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IEEE Transactions on Software Engineering - new TOC



TOC Alert for Publication# 32



 



A Qualitative Study of Application-Level Caching

Sept. 1 2017

Latency and cost of Internet-based services are encouraging the use of application-level caching to continue satisfying users’ demands, and improve the scalability and availability of origin servers. Despite its popularity, this level of caching involves the manual implementation by developers and is typically addressed in an ad-hoc way, given that it depends on specific details of the application. As a result, application-level caching is a time-consuming and error-prone task, becoming a common source of bugs. Furthermore, it forces application developers to reason about a crosscutting concern, which is unrelated to the application business logic. In this paper, we present the results of a qualitative study of how developers handle caching logic in their web applications, which involved the investigation of ten software projects with different characteristics. The study we designed is based on comparative and interactive principles of grounded theory, and the analysis of our data allowed us to extract and understand how developers address cache-related concerns to improve performance and scalability of their web applications. Based on our analysis, we derived guidelines and patterns, which guide developers while designing, implementing and maintaining application-level caching, thus supporting developers in this challenging task that is crucial for enterprise web applications.



A Survey of App Store Analysis for Software Engineering

Sept. 1 2017

App Store Analysis studies information about applications obtained from app stores. App stores provide a wealth of information derived from users that would not exist had the applications been distributed via previous software deployment methods. App Store Analysis combines this non-technical information with technical information to learn trends and behaviours within these forms of software repositories. Findings from App Store Analysis have a direct and actionable impact on the software teams that develop software for app stores, and have led to techniques for requirements engineering, release planning, software design, security and testing. This survey describes and compares the areas of research that have been explored thus far, drawing out common aspects, trends and directions future research should take to address open problems and challenges.



Reporting Usability Defects: A Systematic Literature Review

Sept. 1 2017

Usability defects can be found either by formal usability evaluation methods or indirectly during system testing or usage. No matter how they are discovered, these defects must be tracked and reported. However, empirical studies indicate that usability defects are often not clearly and fully described. This study aims to identify the state of the art in reporting of usability defects in the software engineering and usability engineering literature. We conducted a systematic literature review of usability defect reporting drawing from both the usability and software engineering literature from January 2000 until March 2016. As a result, a total of 57 studies were identified, in which we classified the studies into three categories: reporting usability defect information, analysing usability defect data and key challenges. Out of these, 20 were software engineering studies and 37 were usability studies. The results of this systematic literature review show that usability defect reporting processes suffer from a number of limitations, including: mixed data, inconsistency of terms and values of usability defect data, and insufficient attributes to classify usability defects. We make a number of recommendations to improve usability defect reporting and management in software engineering.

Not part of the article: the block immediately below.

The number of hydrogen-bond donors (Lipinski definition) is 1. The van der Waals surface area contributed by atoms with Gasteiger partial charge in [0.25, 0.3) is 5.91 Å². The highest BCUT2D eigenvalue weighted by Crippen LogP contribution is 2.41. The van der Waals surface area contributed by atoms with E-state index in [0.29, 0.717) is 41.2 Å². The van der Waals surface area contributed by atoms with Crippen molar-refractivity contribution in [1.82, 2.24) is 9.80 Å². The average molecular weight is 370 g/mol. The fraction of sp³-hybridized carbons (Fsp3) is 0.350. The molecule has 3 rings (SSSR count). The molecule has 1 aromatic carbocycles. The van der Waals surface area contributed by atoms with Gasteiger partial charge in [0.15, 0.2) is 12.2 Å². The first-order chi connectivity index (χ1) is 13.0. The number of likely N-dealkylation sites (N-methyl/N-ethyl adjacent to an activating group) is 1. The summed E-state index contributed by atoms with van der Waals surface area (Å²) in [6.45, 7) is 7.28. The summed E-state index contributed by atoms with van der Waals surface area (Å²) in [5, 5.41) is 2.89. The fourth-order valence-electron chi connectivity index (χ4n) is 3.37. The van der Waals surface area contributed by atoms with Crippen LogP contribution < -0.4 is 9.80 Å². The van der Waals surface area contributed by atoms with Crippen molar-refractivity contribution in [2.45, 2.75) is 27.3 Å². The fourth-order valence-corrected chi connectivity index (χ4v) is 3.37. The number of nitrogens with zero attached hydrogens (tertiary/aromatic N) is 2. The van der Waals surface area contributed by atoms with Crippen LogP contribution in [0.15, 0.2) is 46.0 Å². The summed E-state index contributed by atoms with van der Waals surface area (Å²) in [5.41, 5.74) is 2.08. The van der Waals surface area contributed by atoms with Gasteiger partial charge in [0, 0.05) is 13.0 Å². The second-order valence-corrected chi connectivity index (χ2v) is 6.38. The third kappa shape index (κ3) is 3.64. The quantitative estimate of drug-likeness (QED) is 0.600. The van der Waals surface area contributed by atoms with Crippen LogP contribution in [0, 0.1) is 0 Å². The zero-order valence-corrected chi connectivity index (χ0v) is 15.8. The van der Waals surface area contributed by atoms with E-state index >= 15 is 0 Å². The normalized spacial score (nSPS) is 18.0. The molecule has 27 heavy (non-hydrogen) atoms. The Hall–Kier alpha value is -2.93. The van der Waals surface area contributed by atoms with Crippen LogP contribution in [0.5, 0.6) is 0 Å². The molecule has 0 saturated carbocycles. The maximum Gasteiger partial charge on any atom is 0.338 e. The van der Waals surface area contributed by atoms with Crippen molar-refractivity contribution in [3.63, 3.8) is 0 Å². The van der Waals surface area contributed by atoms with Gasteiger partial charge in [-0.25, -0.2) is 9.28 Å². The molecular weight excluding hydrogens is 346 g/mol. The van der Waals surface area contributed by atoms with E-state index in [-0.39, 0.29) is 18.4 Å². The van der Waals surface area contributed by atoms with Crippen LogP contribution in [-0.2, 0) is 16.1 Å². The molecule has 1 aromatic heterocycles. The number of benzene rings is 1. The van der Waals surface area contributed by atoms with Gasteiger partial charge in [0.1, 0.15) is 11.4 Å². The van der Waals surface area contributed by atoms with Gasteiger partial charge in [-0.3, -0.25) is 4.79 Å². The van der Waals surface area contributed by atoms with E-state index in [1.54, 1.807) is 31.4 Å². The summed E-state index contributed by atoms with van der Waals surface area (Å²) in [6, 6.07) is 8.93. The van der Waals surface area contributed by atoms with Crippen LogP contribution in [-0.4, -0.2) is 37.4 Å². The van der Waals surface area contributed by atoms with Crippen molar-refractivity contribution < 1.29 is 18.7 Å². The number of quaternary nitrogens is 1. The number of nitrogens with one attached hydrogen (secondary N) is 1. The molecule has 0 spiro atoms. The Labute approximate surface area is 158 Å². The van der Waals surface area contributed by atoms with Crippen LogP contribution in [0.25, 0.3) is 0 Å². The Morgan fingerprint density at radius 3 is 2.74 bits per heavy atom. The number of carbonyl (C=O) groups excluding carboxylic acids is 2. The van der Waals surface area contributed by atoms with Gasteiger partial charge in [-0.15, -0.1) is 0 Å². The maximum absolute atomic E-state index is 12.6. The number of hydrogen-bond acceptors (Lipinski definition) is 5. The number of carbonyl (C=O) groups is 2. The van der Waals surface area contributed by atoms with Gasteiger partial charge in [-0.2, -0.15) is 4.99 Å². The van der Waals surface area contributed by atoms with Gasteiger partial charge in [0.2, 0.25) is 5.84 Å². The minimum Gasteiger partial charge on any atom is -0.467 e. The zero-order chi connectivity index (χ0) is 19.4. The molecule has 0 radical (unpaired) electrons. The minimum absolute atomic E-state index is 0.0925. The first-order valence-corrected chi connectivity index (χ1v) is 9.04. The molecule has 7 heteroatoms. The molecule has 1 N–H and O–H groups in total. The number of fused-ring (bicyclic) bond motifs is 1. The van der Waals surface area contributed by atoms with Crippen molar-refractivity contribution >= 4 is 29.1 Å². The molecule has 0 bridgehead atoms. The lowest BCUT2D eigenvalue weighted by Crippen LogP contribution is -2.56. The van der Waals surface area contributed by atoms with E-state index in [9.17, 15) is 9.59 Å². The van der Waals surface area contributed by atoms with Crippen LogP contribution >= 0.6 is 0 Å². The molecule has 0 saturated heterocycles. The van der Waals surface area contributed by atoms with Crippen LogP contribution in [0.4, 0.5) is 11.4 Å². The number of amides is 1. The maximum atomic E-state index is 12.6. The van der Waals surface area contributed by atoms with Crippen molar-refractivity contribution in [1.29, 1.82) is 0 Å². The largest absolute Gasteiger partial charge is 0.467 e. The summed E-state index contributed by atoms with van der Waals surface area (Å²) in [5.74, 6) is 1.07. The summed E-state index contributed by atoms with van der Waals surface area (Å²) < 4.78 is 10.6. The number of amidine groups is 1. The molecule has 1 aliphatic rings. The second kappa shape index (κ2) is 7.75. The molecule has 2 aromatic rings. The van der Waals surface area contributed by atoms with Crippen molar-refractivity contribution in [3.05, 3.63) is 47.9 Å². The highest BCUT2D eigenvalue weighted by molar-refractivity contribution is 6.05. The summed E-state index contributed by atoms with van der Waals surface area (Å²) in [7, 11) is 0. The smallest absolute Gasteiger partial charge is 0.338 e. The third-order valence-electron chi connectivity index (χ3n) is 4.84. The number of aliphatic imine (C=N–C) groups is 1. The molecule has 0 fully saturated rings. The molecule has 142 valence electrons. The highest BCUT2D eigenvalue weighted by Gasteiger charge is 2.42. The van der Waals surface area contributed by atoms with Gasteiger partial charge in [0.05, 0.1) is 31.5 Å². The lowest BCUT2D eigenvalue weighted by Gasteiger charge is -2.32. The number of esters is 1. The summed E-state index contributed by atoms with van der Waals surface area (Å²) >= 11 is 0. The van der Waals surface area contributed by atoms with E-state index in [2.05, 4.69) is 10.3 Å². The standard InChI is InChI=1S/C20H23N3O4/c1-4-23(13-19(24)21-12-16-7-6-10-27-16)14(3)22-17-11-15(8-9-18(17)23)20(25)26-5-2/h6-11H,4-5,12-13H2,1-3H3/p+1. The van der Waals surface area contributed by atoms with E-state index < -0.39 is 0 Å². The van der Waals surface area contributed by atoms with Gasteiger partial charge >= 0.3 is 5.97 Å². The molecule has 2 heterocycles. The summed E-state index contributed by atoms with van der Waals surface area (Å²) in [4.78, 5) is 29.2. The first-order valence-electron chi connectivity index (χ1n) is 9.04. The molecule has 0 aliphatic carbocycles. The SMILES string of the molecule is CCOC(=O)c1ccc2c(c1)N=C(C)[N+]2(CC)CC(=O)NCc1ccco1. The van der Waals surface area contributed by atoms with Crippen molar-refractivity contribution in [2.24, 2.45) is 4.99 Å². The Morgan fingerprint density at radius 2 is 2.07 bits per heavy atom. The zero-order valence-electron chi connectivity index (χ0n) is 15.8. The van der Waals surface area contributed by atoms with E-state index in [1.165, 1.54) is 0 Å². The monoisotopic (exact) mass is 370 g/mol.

Static Analysis of Model Transformations

Sept. 1 2017

Model transformations are central to Model-Driven Engineering (MDE), where they are used to transform models between different languages; to refactor and simulate models; or to generate code from models. Thus, given their prominent role in MDE, practical methods helping in detecting errors in transformations and automate their verification are needed. In this paper, we present a method for the static analysis of ATL model transformations. The method aims at discovering typing and rule errors, like unresolved bindings, uninitialized features or rule conflicts. It relies on static analysis and type inference, and uses constraint solving to assert whether a source model triggering the execution of a given problematic statement can possibly exist. Our method is supported by a tool that integrates seamlessly with the ATL development environment. To evaluate the usefulness of our method, we have used it to analyse a public repository of ATL transformations. The high number of errors discovered shows that static analysis of ATL transformations is needed in practice. Moreover, we have measured the precision and recall of the method by considering a synthetic set of transformations obtained by mutation techniques, and comparing with random testing. The experiment shows good overall results in terms of false positives and negatives.